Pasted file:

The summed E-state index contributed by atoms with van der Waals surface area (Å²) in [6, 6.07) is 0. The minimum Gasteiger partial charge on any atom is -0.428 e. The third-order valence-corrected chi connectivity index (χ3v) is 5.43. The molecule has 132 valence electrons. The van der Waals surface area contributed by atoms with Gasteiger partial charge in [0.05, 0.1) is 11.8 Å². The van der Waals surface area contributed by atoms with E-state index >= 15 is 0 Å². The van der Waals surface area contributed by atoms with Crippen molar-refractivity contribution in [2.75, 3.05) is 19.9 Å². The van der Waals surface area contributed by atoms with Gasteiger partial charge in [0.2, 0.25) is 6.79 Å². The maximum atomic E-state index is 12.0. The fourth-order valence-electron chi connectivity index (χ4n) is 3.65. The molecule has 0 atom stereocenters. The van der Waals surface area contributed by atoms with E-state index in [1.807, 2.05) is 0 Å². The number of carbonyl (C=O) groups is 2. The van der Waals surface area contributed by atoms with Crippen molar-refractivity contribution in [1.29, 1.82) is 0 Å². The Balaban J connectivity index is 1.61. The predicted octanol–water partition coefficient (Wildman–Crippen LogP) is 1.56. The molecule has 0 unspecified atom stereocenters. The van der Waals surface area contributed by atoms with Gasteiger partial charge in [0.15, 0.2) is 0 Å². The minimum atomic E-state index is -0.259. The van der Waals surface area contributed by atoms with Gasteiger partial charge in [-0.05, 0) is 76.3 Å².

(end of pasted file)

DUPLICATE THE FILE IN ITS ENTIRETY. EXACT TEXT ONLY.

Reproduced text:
The summed E-state index contributed by atoms with van der Waals surface area (Å²) in [6, 6.07) is 0. The minimum Gasteiger partial charge on any atom is -0.428 e. The third-order valence-corrected chi connectivity index (χ3v) is 5.43. The molecule has 132 valence electrons. The van der Waals surface area contributed by atoms with Gasteiger partial charge in [0.05, 0.1) is 11.8 Å². The van der Waals surface area contributed by atoms with E-state index >= 15 is 0 Å². The van der Waals surface area contributed by atoms with Crippen molar-refractivity contribution in [2.75, 3.05) is 19.9 Å². The van der Waals surface area contributed by atoms with Gasteiger partial charge in [0.2, 0.25) is 6.79 Å². The maximum atomic E-state index is 12.0. The fourth-order valence-electron chi connectivity index (χ4n) is 3.65. The molecule has 0 atom stereocenters. The van der Waals surface area contributed by atoms with E-state index in [1.807, 2.05) is 0 Å². The number of carbonyl (C=O) groups is 2. The van der Waals surface area contributed by atoms with Crippen molar-refractivity contribution in [1.29, 1.82) is 0 Å². The Balaban J connectivity index is 1.61. The predicted octanol–water partition coefficient (Wildman–Crippen LogP) is 1.56. The molecule has 0 unspecified atom stereocenters. The van der Waals surface area contributed by atoms with Gasteiger partial charge in [0.15, 0.2) is 0 Å². The minimum atomic E-state index is -0.259. The van der Waals surface area contributed by atoms with Gasteiger partial charge in [-0.05, 0) is 76.3 Å².